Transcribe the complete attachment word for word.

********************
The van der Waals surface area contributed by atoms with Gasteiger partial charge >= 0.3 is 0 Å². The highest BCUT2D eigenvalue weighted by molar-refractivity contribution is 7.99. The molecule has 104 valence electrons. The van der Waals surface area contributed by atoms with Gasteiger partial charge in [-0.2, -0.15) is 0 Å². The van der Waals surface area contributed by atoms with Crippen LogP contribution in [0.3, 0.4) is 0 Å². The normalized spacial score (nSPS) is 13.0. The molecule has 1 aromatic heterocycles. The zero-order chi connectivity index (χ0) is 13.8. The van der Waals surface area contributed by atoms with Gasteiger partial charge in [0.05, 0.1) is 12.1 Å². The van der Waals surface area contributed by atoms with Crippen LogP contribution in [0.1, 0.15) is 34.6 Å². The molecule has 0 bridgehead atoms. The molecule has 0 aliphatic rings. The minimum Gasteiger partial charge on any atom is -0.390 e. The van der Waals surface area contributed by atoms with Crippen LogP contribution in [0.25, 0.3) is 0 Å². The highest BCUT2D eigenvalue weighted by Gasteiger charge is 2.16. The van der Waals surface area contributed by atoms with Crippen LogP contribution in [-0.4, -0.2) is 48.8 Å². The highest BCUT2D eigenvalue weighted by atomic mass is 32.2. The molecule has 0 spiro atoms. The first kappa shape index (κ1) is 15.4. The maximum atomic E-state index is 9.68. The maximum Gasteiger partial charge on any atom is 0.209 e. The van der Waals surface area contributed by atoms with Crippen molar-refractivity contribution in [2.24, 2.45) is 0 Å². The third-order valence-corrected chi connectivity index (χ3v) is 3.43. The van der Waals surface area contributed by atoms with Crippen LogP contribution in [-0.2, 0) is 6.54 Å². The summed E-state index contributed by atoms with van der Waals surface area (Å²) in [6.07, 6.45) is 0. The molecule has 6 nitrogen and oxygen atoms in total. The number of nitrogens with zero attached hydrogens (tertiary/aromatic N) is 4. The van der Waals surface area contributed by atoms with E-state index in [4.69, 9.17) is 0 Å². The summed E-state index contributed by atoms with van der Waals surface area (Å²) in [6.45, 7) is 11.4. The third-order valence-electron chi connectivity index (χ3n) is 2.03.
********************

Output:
The van der Waals surface area contributed by atoms with Gasteiger partial charge >= 0.3 is 0 Å². The highest BCUT2D eigenvalue weighted by molar-refractivity contribution is 7.99. The molecule has 104 valence electrons. The van der Waals surface area contributed by atoms with Gasteiger partial charge in [-0.2, -0.15) is 0 Å². The van der Waals surface area contributed by atoms with Crippen LogP contribution in [0.3, 0.4) is 0 Å². The normalized spacial score (nSPS) is 13.0. The molecule has 1 aromatic heterocycles. The zero-order chi connectivity index (χ0) is 13.8. The van der Waals surface area contributed by atoms with Gasteiger partial charge in [0.05, 0.1) is 12.1 Å². The van der Waals surface area contributed by atoms with Crippen LogP contribution in [0.1, 0.15) is 34.6 Å². The molecule has 0 bridgehead atoms. The molecule has 0 aliphatic rings. The minimum Gasteiger partial charge on any atom is -0.390 e. The van der Waals surface area contributed by atoms with Crippen LogP contribution in [0.25, 0.3) is 0 Å². The highest BCUT2D eigenvalue weighted by Gasteiger charge is 2.16. The van der Waals surface area contributed by atoms with Crippen LogP contribution in [-0.4, -0.2) is 48.8 Å². The highest BCUT2D eigenvalue weighted by atomic mass is 32.2. The molecule has 0 spiro atoms. The first kappa shape index (κ1) is 15.4. The maximum atomic E-state index is 9.68. The maximum Gasteiger partial charge on any atom is 0.209 e. The van der Waals surface area contributed by atoms with Crippen molar-refractivity contribution in [2.24, 2.45) is 0 Å². The third-order valence-corrected chi connectivity index (χ3v) is 3.43. The van der Waals surface area contributed by atoms with Crippen LogP contribution in [-0.2, 0) is 6.54 Å². The summed E-state index contributed by atoms with van der Waals surface area (Å²) in [6.07, 6.45) is 0. The molecule has 6 nitrogen and oxygen atoms in total. The number of nitrogens with zero attached hydrogens (tertiary/aromatic N) is 4. The van der Waals surface area contributed by atoms with E-state index in [4.69, 9.17) is 0 Å². The summed E-state index contributed by atoms with van der Waals surface area (Å²) in [6.45, 7) is 11.4. The third-order valence-electron chi connectivity index (χ3n) is 2.03.